SCHRIEVER AIR FORCE BASE, Colo. --
Lt. Col. Christopher Teke, 50th Civil Engineer Squadron commander
Leadership Perspectives: 50th CES
1. How would you describe your leadership style?
I think I have a coaching and empowering leadership style. I definitely do not try to come across as having all the answers, as in a commanding or authoritarian leadership style. I find it is best to develop people for the future, by mobilizing them toward a vision. This style also empowers people to take on the day-to-day decision making and allows them to assume responsibilities commensurate with their level.
2. What do you feel your strengths and weaknesses are?
I feel one of my strengths is having a very calm demeanor. I try to promote a collaborative working environment within the 50th Civil Engineer Squadron, without passing on undue stress to my team, which enables my folks to focus on the mission. I also think another strength of mine is being approachable. Being approachable allows your personnel to share with you successes and identify problems and issues, without living in fear of the consequences. One of my weaknesses is I try to multitask too often, but end up getting nothing completely done in the process. It really helps to focus on one task at a time, but it is easy to get pulled back in to trying to multitask.
3. Who is a leader who stands out to you and why?
My dad stands out as a leader in my mind. He was a self-employed contractor and home builder for over 35 years. He always led his crews and his business to success. He taught me a lot about efficiencies and productivity in accomplishing construction tasks and getting the job done.
4. What aspects of leadership are the most important to nurture?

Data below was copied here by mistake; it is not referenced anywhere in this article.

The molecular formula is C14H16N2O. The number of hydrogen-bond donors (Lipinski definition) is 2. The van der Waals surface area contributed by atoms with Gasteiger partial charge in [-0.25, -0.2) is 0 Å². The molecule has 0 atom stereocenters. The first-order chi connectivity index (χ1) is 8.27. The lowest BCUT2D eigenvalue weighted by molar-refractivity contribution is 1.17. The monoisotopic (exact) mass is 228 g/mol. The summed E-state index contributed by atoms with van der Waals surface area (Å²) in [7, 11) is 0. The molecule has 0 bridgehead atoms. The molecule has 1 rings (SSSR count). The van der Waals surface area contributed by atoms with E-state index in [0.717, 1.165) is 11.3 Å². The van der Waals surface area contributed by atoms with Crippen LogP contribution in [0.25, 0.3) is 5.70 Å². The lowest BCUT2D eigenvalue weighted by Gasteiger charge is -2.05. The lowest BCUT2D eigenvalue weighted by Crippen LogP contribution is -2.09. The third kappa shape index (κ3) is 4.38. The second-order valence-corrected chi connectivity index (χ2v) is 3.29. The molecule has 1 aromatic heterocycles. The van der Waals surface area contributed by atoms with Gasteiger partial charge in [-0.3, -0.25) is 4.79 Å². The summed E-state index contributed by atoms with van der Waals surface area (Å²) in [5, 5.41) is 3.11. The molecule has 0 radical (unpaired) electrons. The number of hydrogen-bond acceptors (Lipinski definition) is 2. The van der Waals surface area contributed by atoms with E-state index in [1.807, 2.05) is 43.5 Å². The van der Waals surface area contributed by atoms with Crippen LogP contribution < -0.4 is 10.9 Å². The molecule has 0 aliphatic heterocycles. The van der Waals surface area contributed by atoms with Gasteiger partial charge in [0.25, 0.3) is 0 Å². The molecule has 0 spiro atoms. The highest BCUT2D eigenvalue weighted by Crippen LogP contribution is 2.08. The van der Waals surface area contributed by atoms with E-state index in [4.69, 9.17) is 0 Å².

Trust and empowerment. We as leaders need to build trust with our people and empower them to make appropriate decisions at their level. As a Commander, you do not have time to make all the decisions, nor should you. So you have to build trust to yield a successful organization.
5. How do you handle stress or challenges?
I take time off away from the job and Air Force, I put away the phone and email, and I recharge my batteries by spending time with my family. You have to disconnect and disengage your mind for a while so you can come back fresh.
6. How do you prepare junior Airmen for leadership roles?
The best way to prepare junior Airmen for leadership roles is to give them opportunities to test their skills, by allowing them to lead a job or an event. If you start with small tasks, and work towards larger more important tasks, you allow the junior Airmen the ability to succeed or fail with minimal implications. This allows him or her to learn and grow.
7. Is there anything else you would like to add about leadership?
Being a leader is often times a lot of work. There are many frustrations and struggles that go along with being a leader, but there are also plenty of rewarding accomplishments and events to help balance them out.